Maine PUC considers community energy projects

Thursday, September 17, 2015

The Maine Public Utilities Commission is evaluating the viability of proposed community-based renewable energy projects that remain under development.

Maine has run a community-based renewable energy program since 2009.  The program gives qualified wind, solar, and other renewable energy projects long-term contracting opportunities to sell the facility’s output to a Maine transmission and distribution utility at attractive rates.

In 2015, the Maine Legislature adopted P.L. 2015 ch. 232, An Act to Amend the Community-based Renewable Energy Program”.  Beyond minor revisions to the law, the act adds strict deadlines for key program milestones: the Public Utilities Commission has until December 31, 2015 to order or allow utilities to enter into long-term contracts under the program, and all projects selected for a contract must become operational and commence generating electricity by December 31, 2018.

Section 5 of the Act also created a new "viability assessment" process designed to make sure the program is as effective as possible.  The program size is capped at 50 megawatts statewide; all of this capacity was quickly claimed by certified projects.  But not all projects that have been certified are operational; some have yet to be built.  Some stakeholders expressed concern over "permit banking" -- developers obtaining and holding onto program capacity, without actively developing it, while other projects would move forward if they could get the capacity.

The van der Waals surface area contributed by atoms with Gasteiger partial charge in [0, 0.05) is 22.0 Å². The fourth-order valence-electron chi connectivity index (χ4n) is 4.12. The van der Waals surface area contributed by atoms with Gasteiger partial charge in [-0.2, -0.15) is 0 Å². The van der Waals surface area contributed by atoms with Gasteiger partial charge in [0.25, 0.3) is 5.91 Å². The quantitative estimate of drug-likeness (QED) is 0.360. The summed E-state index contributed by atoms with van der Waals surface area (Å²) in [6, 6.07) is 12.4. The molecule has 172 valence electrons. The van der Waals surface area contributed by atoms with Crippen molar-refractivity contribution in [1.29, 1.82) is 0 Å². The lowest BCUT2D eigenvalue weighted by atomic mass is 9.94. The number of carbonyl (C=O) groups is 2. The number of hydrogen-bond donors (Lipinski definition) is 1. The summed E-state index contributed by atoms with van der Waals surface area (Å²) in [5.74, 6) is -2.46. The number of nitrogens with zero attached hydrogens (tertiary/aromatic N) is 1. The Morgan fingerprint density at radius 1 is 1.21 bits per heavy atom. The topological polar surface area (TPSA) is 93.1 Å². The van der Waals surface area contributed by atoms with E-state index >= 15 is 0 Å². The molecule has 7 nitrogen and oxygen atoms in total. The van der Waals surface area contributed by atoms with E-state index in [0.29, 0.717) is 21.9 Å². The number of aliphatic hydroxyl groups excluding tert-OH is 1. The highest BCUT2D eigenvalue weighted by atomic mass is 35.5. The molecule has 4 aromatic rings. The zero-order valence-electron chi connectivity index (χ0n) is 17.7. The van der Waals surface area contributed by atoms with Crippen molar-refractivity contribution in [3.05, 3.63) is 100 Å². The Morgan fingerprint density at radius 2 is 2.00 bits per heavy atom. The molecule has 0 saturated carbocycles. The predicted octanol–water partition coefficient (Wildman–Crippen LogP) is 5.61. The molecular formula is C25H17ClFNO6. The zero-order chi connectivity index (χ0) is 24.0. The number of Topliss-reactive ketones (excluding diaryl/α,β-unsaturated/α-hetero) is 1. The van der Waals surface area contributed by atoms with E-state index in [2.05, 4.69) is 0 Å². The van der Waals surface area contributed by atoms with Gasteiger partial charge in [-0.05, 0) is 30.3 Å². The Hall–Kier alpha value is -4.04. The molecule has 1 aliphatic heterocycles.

As a result, the Legislature directed the Commission to review all certified projects that have not yet reached commercial operations, to determine whether the projects are reasonably likely to achieve commercial operations within a 3-year period.   If the Commission determines a project will not be viable by December 31, 2018, the Act directs the Commission to revoke any contract awarded, but such projects will remain certified under the program.   If the removal of nonviable projects frees up program capacity for contracting, the law directs the Commission to conduct an expedited request for proposals to select community-based renewable energy projects to become program participants and enter into long-term contracts.

The Commission's viability assessment process is now ongoing.  A July 13, 2015 procedural order identified six projects as having been either certified or awarded a contract, but not been placed in commercial operation.  Project developers were invited to submit information related to the viability assessment by August 7. 

The Commission meets on September 22 to deliberate on the viability assessments.

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